Viola (vye-oh-luh) Violet, Violaceae Family. A large genus of annuals and perennials, Violas are found in temperate zones throughout the world. Most of them low growing plants, with heart shaped leaves and five petal flowers with a spur on the lowest petal. Violets are among the world’s best known and most love flowers, and included in the group are the pansy and the garden viola called the Johnny-jump-up. They bloom in spring, some kinds continuing throughout the summer. Almost all thrive in moist, shady areas, although they will tolerate almost any kind of garden soil and situation.
Violas are easily grown in average, medium, well-drained soil; best conditions are in cool, organic, moist, shady environments. Intolerant of drought and hot, humid summers, shade from deciduous trees is ideal as plants receive full sun in the spring, and protection from summer sun. In the south, violas should be grown in partial to full shade and mulched to help the soil stay cool and moist.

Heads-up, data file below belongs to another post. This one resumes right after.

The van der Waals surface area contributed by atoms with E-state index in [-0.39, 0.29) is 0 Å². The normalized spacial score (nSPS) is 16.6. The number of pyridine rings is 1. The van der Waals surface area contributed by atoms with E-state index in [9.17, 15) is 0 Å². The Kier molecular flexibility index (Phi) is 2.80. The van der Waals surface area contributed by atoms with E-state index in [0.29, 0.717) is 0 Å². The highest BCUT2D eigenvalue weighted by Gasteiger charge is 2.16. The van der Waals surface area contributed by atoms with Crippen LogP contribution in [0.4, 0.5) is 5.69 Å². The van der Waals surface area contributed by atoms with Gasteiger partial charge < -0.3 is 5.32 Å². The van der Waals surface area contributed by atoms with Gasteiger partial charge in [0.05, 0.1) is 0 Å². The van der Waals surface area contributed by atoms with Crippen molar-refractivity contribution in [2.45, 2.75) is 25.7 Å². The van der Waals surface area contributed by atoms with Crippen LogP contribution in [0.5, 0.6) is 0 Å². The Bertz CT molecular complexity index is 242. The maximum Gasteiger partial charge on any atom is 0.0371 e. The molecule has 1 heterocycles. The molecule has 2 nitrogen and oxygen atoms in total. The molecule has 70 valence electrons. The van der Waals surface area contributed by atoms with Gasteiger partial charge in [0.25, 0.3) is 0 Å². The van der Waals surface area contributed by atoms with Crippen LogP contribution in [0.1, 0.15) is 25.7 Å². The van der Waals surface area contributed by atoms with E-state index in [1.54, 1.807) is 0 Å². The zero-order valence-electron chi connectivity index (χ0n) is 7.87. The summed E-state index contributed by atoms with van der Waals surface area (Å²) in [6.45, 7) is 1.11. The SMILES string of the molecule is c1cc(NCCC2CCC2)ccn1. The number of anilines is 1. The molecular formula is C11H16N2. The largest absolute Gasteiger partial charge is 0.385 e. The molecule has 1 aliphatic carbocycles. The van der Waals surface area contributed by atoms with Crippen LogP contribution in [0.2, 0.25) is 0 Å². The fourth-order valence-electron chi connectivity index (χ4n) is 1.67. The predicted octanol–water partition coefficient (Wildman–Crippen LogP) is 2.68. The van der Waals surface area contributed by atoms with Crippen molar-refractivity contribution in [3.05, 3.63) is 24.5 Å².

To stimulate additional flower production, plants should be sheared back periodically when blooming begins to decline. Plants can also be sheared back in early spring to remove any winter-damaged foliage.
Attributes: Border plants, Container, Cut flower, Dried flower, Edging, Fragrant flowers, Mass Planting.
PLANTING: Set plants 6 inches apart in a sheltered location in sun or part shade (especially in areas with hot summers) where the soil is rich and has ample moisture content. Avoid planting too deeply.
MAINTENANCE: Picking spent flowers will prolong the blooming season. If slugs are a problem, initiate control methods early in the spring. Otherwise, no special care is needed.